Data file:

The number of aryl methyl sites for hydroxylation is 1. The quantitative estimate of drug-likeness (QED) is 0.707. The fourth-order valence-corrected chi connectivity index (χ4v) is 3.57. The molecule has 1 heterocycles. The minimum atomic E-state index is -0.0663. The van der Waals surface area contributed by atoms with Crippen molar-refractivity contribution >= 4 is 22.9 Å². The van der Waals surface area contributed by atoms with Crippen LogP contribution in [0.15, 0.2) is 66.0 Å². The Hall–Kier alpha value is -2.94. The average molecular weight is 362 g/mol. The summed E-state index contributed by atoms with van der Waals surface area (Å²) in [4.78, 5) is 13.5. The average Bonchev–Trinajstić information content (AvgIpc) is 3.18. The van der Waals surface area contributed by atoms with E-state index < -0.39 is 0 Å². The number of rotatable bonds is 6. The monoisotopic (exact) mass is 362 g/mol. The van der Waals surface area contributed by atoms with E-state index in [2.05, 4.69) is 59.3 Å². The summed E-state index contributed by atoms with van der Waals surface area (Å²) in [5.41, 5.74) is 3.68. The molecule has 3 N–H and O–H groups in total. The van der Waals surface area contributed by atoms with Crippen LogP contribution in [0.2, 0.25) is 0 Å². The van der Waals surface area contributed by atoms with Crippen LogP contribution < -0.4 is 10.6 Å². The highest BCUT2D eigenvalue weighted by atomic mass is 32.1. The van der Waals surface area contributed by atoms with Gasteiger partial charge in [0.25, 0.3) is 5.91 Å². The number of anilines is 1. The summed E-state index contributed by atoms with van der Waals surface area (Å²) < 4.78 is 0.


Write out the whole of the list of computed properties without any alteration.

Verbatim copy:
The number of aryl methyl sites for hydroxylation is 1. The quantitative estimate of drug-likeness (QED) is 0.707. The fourth-order valence-corrected chi connectivity index (χ4v) is 3.57. The molecule has 1 heterocycles. The minimum atomic E-state index is -0.0663. The van der Waals surface area contributed by atoms with Crippen molar-refractivity contribution >= 4 is 22.9 Å². The van der Waals surface area contributed by atoms with Crippen LogP contribution in [0.15, 0.2) is 66.0 Å². The Hall–Kier alpha value is -2.94. The average molecular weight is 362 g/mol. The summed E-state index contributed by atoms with van der Waals surface area (Å²) in [4.78, 5) is 13.5. The average Bonchev–Trinajstić information content (AvgIpc) is 3.18. The van der Waals surface area contributed by atoms with E-state index < -0.39 is 0 Å². The number of rotatable bonds is 6. The monoisotopic (exact) mass is 362 g/mol. The van der Waals surface area contributed by atoms with E-state index in [2.05, 4.69) is 59.3 Å². The summed E-state index contributed by atoms with van der Waals surface area (Å²) in [5.41, 5.74) is 3.68. The molecule has 3 N–H and O–H groups in total. The van der Waals surface area contributed by atoms with Crippen LogP contribution in [0.2, 0.25) is 0 Å². The van der Waals surface area contributed by atoms with Crippen LogP contribution < -0.4 is 10.6 Å². The highest BCUT2D eigenvalue weighted by atomic mass is 32.1. The van der Waals surface area contributed by atoms with Gasteiger partial charge in [0.25, 0.3) is 5.91 Å². The number of anilines is 1. The summed E-state index contributed by atoms with van der Waals surface area (Å²) < 4.78 is 0.